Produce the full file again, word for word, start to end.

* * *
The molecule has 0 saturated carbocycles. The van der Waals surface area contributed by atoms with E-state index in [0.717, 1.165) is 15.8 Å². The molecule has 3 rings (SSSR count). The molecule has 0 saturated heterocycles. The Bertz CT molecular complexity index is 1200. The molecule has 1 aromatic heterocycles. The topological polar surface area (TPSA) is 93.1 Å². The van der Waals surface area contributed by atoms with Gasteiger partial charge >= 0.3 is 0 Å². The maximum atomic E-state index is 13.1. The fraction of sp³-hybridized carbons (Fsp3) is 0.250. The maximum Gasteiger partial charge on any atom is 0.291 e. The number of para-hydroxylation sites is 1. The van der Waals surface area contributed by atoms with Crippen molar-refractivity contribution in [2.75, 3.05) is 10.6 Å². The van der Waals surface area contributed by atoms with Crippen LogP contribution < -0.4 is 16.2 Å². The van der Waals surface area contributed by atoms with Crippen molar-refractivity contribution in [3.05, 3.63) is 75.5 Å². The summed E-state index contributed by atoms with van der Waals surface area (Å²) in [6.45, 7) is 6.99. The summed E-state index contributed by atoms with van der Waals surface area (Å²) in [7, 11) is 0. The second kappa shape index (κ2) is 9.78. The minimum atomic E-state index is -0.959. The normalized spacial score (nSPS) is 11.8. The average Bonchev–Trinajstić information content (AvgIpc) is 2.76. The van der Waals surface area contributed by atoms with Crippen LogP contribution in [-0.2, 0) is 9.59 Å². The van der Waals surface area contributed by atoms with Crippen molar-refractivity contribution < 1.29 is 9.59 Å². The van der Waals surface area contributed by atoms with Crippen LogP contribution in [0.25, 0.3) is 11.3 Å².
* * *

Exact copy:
The molecule has 0 saturated carbocycles. The van der Waals surface area contributed by atoms with E-state index in [0.717, 1.165) is 15.8 Å². The molecule has 3 rings (SSSR count). The molecule has 0 saturated heterocycles. The Bertz CT molecular complexity index is 1200. The molecule has 1 aromatic heterocycles. The topological polar surface area (TPSA) is 93.1 Å². The van der Waals surface area contributed by atoms with Gasteiger partial charge >= 0.3 is 0 Å². The maximum atomic E-state index is 13.1. The fraction of sp³-hybridized carbons (Fsp3) is 0.250. The maximum Gasteiger partial charge on any atom is 0.291 e. The number of para-hydroxylation sites is 1. The van der Waals surface area contributed by atoms with Crippen molar-refractivity contribution in [2.75, 3.05) is 10.6 Å². The van der Waals surface area contributed by atoms with Crippen LogP contribution < -0.4 is 16.2 Å². The van der Waals surface area contributed by atoms with Crippen molar-refractivity contribution in [3.05, 3.63) is 75.5 Å². The summed E-state index contributed by atoms with van der Waals surface area (Å²) in [6.45, 7) is 6.99. The summed E-state index contributed by atoms with van der Waals surface area (Å²) in [7, 11) is 0. The second kappa shape index (κ2) is 9.78. The minimum atomic E-state index is -0.959. The normalized spacial score (nSPS) is 11.8. The average Bonchev–Trinajstić information content (AvgIpc) is 2.76. The van der Waals surface area contributed by atoms with Crippen LogP contribution in [-0.2, 0) is 9.59 Å². The van der Waals surface area contributed by atoms with Crippen molar-refractivity contribution < 1.29 is 9.59 Å². The van der Waals surface area contributed by atoms with Crippen LogP contribution in [0.25, 0.3) is 11.3 Å².